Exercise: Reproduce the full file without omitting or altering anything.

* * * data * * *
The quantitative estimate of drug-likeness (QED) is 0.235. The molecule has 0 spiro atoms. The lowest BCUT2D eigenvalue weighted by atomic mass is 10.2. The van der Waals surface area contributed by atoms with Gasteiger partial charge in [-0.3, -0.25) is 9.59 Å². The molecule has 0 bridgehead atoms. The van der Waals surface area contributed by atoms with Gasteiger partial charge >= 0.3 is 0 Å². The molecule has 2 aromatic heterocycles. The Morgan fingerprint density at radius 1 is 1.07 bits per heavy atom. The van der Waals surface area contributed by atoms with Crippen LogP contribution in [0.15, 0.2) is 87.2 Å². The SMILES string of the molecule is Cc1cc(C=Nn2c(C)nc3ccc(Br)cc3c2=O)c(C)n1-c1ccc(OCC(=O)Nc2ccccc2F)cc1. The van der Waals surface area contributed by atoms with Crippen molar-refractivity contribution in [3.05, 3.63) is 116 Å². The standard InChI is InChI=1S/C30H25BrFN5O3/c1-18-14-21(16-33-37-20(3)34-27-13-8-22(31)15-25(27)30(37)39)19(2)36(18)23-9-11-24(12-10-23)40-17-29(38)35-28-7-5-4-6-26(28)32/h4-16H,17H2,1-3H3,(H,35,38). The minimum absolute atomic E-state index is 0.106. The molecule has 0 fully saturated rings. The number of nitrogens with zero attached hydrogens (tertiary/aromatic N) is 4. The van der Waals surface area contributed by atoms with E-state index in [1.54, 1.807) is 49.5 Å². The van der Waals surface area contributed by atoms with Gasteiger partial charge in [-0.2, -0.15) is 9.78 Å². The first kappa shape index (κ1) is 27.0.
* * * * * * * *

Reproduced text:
The quantitative estimate of drug-likeness (QED) is 0.235. The molecule has 0 spiro atoms. The lowest BCUT2D eigenvalue weighted by atomic mass is 10.2. The van der Waals surface area contributed by atoms with Gasteiger partial charge in [-0.3, -0.25) is 9.59 Å². The molecule has 0 bridgehead atoms. The van der Waals surface area contributed by atoms with Gasteiger partial charge >= 0.3 is 0 Å². The molecule has 2 aromatic heterocycles. The Morgan fingerprint density at radius 1 is 1.07 bits per heavy atom. The van der Waals surface area contributed by atoms with Crippen LogP contribution in [0.15, 0.2) is 87.2 Å². The SMILES string of the molecule is Cc1cc(C=Nn2c(C)nc3ccc(Br)cc3c2=O)c(C)n1-c1ccc(OCC(=O)Nc2ccccc2F)cc1. The van der Waals surface area contributed by atoms with Crippen molar-refractivity contribution in [3.05, 3.63) is 116 Å². The standard InChI is InChI=1S/C30H25BrFN5O3/c1-18-14-21(16-33-37-20(3)34-27-13-8-22(31)15-25(27)30(37)39)19(2)36(18)23-9-11-24(12-10-23)40-17-29(38)35-28-7-5-4-6-26(28)32/h4-16H,17H2,1-3H3,(H,35,38). The minimum absolute atomic E-state index is 0.106. The molecule has 0 fully saturated rings. The number of nitrogens with zero attached hydrogens (tertiary/aromatic N) is 4. The van der Waals surface area contributed by atoms with E-state index in [1.54, 1.807) is 49.5 Å². The van der Waals surface area contributed by atoms with Gasteiger partial charge in [-0.2, -0.15) is 9.78 Å². The first kappa shape index (κ1) is 27.0.